Dr. Osheroff’s case is significant because he recovered and resumed his career and sued the pants off everyone in sight. Before that, his mother and father had suctioned him out of Chestnut Lodge and deposited him in a new facility. He was better within weeks. The common and incomplete explanation is that all it took was an antidepressant. Less common, but correct, is that he was given an antidepressant and an antipsychotic. The Chestnut Lodge crew’s explanation was that his mother’s attention and a romantic relationship at the new place made the difference. It cannot be denied that attention from the opposite sex is the fastest road to a shave and a haircut, but it is more likely that one (or possibly both) of the drugs he was prescribed eliminated the akathisia. (I haven’t been able to find out which drugs were used.) That does not make drugs the hero of this story, though. It reinforces their role as villain.
As someone who endured misdiagnosed akathisia for many weeks after being prescribed a selective norepinephrine and serotonin re-uptake inhibitor for an ailment I didn’t have, and an atypical antipsychotic to combat its side effects, which were misdiagnosed as a new ailment, I don’t believe the dynamics of his relations with females ended his akathisia, or that a change of surroundings would have mattered any more than it would in Stage 4 cancer, which I’ve also enjoyed. In akathisia, there are no other people or surroundings in the usual sense. They can be seen and heard but all that is experienced is desperate desperation concentrated on the case for dying, soon, now, because dying presents itself as the one sure thing, and there is no time to monkey around. Being struck dead is guaranteed to answer the sufferer’s plea for anything, anything at all, to not feel like this. There’s no relent. It’s all day, all week, all month and for some all year, and while it’s blazing, one cannot take care of oneself. Dr. Osheroff was lucky that a tray of food was proffered along his route so that with every lap he had a chance to put something in his mouth that would sustain him until the next time he rounded that particular bend.
Prozac-listener Dr. Peter D. Kramer’s explanation was that Dr. Osheroff’s ailment was psychotic depression, relieved by the antipsychotic (5). He surmises that treatment with an antidepressant alone would have been the end of Dr. Osheroff. Not so fast, pal. The antidepressant might have acted as hair of the dog, and in that case, the antipsychotic might have done nothing. I’ve seen no studies that show antipsychotics helping with akathisia, but they are known to cause it. It was Kramer’s citing of the Osheroff case in his 2016 book, Ordinarily Well: The Case for Antidepressants that triggered the Merrigan’s Buzzfeed story and several others. His take has been command-V’ed into Truth.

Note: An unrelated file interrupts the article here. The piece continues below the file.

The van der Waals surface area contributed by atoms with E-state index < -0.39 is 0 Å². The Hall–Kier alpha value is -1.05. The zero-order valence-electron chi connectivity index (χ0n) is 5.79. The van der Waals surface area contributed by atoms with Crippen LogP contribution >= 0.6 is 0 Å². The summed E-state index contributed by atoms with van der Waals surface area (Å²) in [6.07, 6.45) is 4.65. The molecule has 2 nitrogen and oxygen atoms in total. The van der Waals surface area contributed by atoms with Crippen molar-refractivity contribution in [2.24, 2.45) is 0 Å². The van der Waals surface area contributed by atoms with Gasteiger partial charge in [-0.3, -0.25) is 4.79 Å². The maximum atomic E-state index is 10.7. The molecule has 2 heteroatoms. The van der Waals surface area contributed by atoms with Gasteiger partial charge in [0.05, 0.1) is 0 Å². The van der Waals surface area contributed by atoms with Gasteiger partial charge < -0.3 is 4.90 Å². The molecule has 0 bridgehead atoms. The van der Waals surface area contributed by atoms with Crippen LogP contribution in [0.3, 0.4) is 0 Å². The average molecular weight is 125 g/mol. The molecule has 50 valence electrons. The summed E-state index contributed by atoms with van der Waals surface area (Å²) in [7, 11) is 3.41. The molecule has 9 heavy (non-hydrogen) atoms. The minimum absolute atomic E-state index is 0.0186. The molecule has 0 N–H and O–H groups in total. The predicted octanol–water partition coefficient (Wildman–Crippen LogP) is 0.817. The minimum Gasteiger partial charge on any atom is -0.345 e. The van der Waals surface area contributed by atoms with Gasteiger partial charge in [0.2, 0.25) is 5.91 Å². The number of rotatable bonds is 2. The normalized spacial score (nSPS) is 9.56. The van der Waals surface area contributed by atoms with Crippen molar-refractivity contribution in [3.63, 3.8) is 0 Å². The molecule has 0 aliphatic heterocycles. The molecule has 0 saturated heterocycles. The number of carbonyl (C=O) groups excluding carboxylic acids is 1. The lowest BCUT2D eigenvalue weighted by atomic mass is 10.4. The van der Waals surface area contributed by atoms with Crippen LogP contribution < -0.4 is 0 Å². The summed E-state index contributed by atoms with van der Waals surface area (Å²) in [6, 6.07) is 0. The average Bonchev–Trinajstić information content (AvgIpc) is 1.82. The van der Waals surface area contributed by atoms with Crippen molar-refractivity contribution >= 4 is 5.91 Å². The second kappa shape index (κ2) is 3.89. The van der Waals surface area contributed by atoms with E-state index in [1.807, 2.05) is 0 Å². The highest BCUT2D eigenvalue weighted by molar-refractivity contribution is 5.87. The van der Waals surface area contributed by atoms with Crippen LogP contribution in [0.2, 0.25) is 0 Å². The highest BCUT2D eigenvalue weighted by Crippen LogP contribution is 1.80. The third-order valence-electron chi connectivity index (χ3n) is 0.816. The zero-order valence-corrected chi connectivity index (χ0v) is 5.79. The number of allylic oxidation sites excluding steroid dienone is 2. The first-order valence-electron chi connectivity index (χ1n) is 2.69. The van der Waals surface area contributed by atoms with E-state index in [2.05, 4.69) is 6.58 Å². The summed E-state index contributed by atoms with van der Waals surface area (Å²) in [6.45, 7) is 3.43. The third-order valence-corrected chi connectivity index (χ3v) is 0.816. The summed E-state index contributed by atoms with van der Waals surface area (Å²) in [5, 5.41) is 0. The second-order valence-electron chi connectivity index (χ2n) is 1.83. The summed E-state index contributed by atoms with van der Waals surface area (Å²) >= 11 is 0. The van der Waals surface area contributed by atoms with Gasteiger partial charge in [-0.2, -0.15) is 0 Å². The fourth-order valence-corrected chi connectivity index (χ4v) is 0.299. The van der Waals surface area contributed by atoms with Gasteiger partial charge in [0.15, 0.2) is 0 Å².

I’ve searched the web with keywords Osheroff and akathisia, and I have found nothing to suggest that a single MD, PhD, or JD ever clued in and attributed Dr. Osheroff’s pacing and distress to the use or discontinuation of the tricyclic antidepressants he used and discontinued before going to Chestnut Lodge. In fact very few descriptions of his case mention his use of antidepressants before the pacing, self-neglect, and distress set in.
Dr. Osheroff’s expert witnesses, among them psychiatrists from Harvard, Duke and Columbia, testified that Chestnut Lodge had committed malpractice by failing to give a clearly deteriorating patient medication known to be effective in cases of serious depression. Gerald L. Klerman, then a professor at Harvard Medical School and director of psychiatric research at Massachusetts General Hospital, called the Lodge’s treatment “criminal … cruel and negligent.” (6) He was right until he said the diagnosis of agitated depression is “bread-and-butter psychiatry” that can be made “usually by a first-year resident.” Well, actually, that’s true. A first year resident would make that diagnosis, if he or she had not been taught to recognize akathisia. He was wrong if he believed agitated depression was what plagued Ray Osheroff.
Akathisia elicits a relatively narrow set of self-reports that should be memorized by anyone who prescribes antidepressants or antipsychotics. Listen for “this is unbearable,” “I can’t take this another minute,” and notice any praying for death while denying suicidality. Unfortunately, such utterances can be taken as histrionics or passive aggression, and offend or anger the prescriber, damaging the patient/prescriber relationship.
Dr. Osheroff’s story is revered as the Immortal Argument for Medicating Depression. In reality, it was (very likely) a case of the devastating effects of antidepressants and the near-murderous ignorance of individuals who earned the right to prescribe drugs, but did not, for some reason, learn enough about them to recognize all of their effects.
I guess Chestnut Lodge had it partly right. Drugs weren’t good for Dr. Osheroff. They made him much, much worse than he was when he first sought help, long before going to Chestnut Lodge. But the Lodge personnel were wrong to insist that his symptoms had psychological causes and probably wrong to omit drugs from his therapy. Beta-blockers, antihistamines, and benzodiazepines are all considered first-line for akathisia. Resuming the drug he was on before the pacing began was worth a try, too.
How could it happen that no one clued in to Dr. Osheroff’s apparent akathisia? The trial wasn’t carried out in secrecy. It is rarely mentioned without some indication that it was a big deal at the time:
“The most famous legal case involving informed consent to therapy…” (6)
“…the case generated widespread discussion in psychiatric, legal, and lay circles…” (7)
“These titans […] testified on behalf of the physician-turned-patient/plaintiff, Dr Osheroff.” (8)
Among the titans were gents from Massachusetts General Hospital, National Institute of Mental Health, Virginia University Medical Center, and a pioneer for the use of chlorpromazine (thorazine), Donald F. Klein, MD, DSc who, as is fitting, was employed by Columbia University at the time.